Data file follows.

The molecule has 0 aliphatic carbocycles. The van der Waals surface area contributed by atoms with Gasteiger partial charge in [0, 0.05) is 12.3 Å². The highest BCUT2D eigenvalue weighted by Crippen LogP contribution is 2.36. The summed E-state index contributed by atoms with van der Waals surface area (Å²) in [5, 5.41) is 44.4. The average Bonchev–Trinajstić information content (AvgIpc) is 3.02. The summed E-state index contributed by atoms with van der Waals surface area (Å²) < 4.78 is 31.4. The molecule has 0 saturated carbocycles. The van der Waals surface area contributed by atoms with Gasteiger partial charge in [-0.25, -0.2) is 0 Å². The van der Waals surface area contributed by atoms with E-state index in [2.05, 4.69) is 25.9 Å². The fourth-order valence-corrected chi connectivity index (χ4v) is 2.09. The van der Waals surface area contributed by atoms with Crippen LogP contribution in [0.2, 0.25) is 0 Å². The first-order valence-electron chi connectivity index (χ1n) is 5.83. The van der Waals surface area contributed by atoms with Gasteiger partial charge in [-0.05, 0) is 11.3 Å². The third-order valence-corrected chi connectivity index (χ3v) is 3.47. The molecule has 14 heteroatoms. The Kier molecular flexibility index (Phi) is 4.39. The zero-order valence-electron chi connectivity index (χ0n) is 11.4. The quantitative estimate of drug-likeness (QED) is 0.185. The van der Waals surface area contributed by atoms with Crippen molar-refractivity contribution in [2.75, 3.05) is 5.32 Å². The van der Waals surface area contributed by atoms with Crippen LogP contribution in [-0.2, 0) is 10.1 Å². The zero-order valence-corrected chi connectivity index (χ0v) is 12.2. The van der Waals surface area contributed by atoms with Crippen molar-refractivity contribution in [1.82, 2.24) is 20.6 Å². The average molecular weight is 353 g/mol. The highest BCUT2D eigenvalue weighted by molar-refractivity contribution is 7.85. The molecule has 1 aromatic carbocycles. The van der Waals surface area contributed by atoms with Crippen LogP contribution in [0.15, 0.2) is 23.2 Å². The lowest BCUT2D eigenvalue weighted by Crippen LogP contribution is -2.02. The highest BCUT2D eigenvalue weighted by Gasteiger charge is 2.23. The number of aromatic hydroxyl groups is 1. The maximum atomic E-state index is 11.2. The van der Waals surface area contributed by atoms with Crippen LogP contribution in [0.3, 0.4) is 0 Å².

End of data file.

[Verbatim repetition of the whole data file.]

The molecule has 0 aliphatic carbocycles. The van der Waals surface area contributed by atoms with Gasteiger partial charge in [0, 0.05) is 12.3 Å². The highest BCUT2D eigenvalue weighted by Crippen LogP contribution is 2.36. The summed E-state index contributed by atoms with van der Waals surface area (Å²) in [5, 5.41) is 44.4. The average Bonchev–Trinajstić information content (AvgIpc) is 3.02. The summed E-state index contributed by atoms with van der Waals surface area (Å²) < 4.78 is 31.4. The molecule has 0 saturated carbocycles. The van der Waals surface area contributed by atoms with Gasteiger partial charge in [-0.25, -0.2) is 0 Å². The van der Waals surface area contributed by atoms with E-state index in [2.05, 4.69) is 25.9 Å². The fourth-order valence-corrected chi connectivity index (χ4v) is 2.09. The van der Waals surface area contributed by atoms with Crippen LogP contribution in [0.2, 0.25) is 0 Å². The first-order valence-electron chi connectivity index (χ1n) is 5.83. The van der Waals surface area contributed by atoms with Gasteiger partial charge in [-0.05, 0) is 11.3 Å². The third-order valence-corrected chi connectivity index (χ3v) is 3.47. The molecule has 14 heteroatoms. The Kier molecular flexibility index (Phi) is 4.39. The zero-order valence-electron chi connectivity index (χ0n) is 11.4. The quantitative estimate of drug-likeness (QED) is 0.185. The van der Waals surface area contributed by atoms with Crippen molar-refractivity contribution in [2.75, 3.05) is 5.32 Å². The van der Waals surface area contributed by atoms with Crippen LogP contribution in [-0.2, 0) is 10.1 Å². The zero-order valence-corrected chi connectivity index (χ0v) is 12.2. The van der Waals surface area contributed by atoms with Crippen molar-refractivity contribution in [1.82, 2.24) is 20.6 Å². The average molecular weight is 353 g/mol. The highest BCUT2D eigenvalue weighted by molar-refractivity contribution is 7.85. The molecule has 1 aromatic carbocycles. The van der Waals surface area contributed by atoms with Crippen LogP contribution in [0.15, 0.2) is 23.2 Å². The lowest BCUT2D eigenvalue weighted by Crippen LogP contribution is -2.02. The highest BCUT2D eigenvalue weighted by Gasteiger charge is 2.23. The number of aromatic hydroxyl groups is 1. The maximum atomic E-state index is 11.2. The van der Waals surface area contributed by atoms with Crippen LogP contribution in [0.3, 0.4) is 0 Å².